Conscious Capitalism

Conscious Capitalism

Liberating the Heroic Spirit of Business

Book - 2013
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A short history of piracy and capitalism

When capitalism spread along the trade routes toward the Indies...when radio opened an era of mass communication . . . when the Internet became part of the global economy...pirates were there. And although most people see pirates as solitary anarchists out to destroy capitalism, it turns out the opposite is true. They are the ones who forge the path.

In The Pirate Organization , Rodolphe Durand and Jean-Philippe Vergne argue that piracy drives capitalism's evolution and foreshadows the direction of the economy. Through a rigorous yet engaging analysis of the history and golden ages of piracy, the authors show how pirates form complex and sophisticated organizations that change the course of capitalism. Surprisingly, pirate organizations also behave in predictable ways: challenging widespread norms; controlling resources, communication, and transportation; maintaining trade relationships with other communities; and formulating strategies favoring speed and surprise. We could learn a lot from them--if only we paid more attention.

Durand and Vergne recommend that rather than trying to stamp out piracy, savvy entrepreneurs and organizations should keep a sharp eye on the pirate space to stay successful as the game changes--and it always does.

First published in French to great critical acclaim and commercial success as L'Organisation Pirate: Essai sur l'#65533;volution du capitalisme , this book shows that piracy is not random. It's predictable, it cannot be separated from capitalism, and it likely will be the source of capitalism's continuing evolution.
Publisher: Boston, MA : Harvard Business Review Press, c2013
ISBN: 9781422183182
1422183181
9781422144206
Branch Call Number: 174.4 MAC NVD
Characteristics: xiv, 344 p. : ill. ; 25 cm
Additional Contributors: Sisodia, Rajendra

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ghostserver
Jul 14, 2015

It's a book to mask the glorification of greed - John Mackey created Whole Foods Markets, which is supposed to be a model for "Conscious Capitalism". Here's just a single example why this is a joke: A core value for WFM is "Team Member Happiness"; recently special "staff meals" (that staff have been enjoying for years) has been taken away as well as certain discounts during sales. So now the staff have to pay even more to shop where they work, while the company's profits continue to rise (a single store in Vancouver Canada will clear a $1000,000 or more per week in take home profits- that's a fact, not a joke). If "Conscious Capitalism" means consciously making more money no matter what, while branding it such a way that entices the consumer (because they think it's better environmentally/socially to shop there) then I guess WFM is a complete success. "Conscious Capitalism" is just a prettier way to explain how to exploit & take advantage of your staff and consumer base, while maintaining a facade that you are a "good" & "fair" capitalist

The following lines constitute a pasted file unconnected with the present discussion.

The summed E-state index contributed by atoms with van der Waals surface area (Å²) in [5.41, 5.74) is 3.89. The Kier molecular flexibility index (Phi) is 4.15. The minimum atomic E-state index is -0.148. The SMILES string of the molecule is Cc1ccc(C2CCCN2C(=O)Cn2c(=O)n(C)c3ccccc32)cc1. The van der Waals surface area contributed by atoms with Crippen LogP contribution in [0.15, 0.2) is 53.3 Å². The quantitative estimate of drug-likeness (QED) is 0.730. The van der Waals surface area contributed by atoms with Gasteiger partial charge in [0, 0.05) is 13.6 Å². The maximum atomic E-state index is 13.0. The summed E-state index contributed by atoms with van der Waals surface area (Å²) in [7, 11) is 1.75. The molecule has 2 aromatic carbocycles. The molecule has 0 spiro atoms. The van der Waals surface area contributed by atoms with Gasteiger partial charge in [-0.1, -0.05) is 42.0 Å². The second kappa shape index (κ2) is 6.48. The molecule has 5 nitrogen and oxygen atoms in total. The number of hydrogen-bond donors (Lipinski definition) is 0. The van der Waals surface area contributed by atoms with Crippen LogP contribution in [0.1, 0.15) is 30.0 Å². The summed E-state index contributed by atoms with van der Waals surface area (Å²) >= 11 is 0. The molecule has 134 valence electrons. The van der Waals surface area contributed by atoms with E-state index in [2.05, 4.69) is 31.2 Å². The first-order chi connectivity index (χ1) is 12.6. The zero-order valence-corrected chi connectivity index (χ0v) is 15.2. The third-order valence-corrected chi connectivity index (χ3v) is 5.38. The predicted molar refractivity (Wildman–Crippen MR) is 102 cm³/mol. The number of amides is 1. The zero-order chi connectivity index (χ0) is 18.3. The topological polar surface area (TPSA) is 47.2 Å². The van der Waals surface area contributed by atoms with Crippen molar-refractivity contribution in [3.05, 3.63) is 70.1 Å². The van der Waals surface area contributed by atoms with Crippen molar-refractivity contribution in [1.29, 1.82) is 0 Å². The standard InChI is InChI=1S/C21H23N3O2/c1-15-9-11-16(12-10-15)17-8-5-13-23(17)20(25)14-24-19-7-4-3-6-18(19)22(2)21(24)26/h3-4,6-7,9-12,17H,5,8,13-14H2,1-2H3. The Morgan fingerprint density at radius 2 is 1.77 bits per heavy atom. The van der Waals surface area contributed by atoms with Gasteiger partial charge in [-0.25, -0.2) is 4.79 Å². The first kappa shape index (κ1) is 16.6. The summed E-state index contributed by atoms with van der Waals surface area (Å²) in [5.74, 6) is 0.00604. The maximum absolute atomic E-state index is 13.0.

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red_ant_1137
Jul 04, 2015

This book is excellent! John Mackey explains what capitalism should be, which, unfortunately, is very much in contrast to what 'capitalism' is thought of and in many cases is. I won't go into a political rant like one of the others who posted comments (cough, stargladiator, cough), but I will say this: capitalism as it should be works in tandem with the government to improve the quality of life for all. Capitalism, when used correctly, is not a monster that sucks the life out of every human being, as some would have you believe.

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StarGladiator
May 24, 2015

Major problems throughout, and most definitely John Mackey IS NOT a student of the history of technology nor public health history! [For the complete destruction of his premise, please read the outstanding book by Nicole Aschoff, The New Prophets of Capital --- brilliant!] People like Mackey always use the Error of Attribution, falsely claiming the fruits of progress to stem from predatory capitalism --- it was in spite of the capitalist swine that technical progress came about, not because of it. The vast majority of inventors and creators had their creations stolen from them, and only in some cases [the theft by Sears of the ratchet wrench, took years by its inventor to win the case and the building block of the geodesic dome, stolen by R. Buckminister Fuller from a graphic artist at the faculty Fuller once was on, as decided by the patent court circa 2001-2002; Microsoft and Bill Gates literally suing the owner of the Internet Explorer name to death!]. Tesla, Armstrong, Philo Farnsworth, Chester Gould, the list goes on almost forever, and in public health it was always battles against the capitalists who were against clean drinking water, sewage, and still against national healthcare, et cetera! [And guess who utilizes the products of private prison labor?]

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greengranny
Jan 24, 2014

The dismissal of the role of government and unions and the characterization of taxes in the oh-so-brief section on taxes set off warning bells for me. Some of the so-called "conscious capitalists" are tax evaders I believe and that bothers me a lot. I admire the idealism but is it wilful blindness to skip over such "details"?

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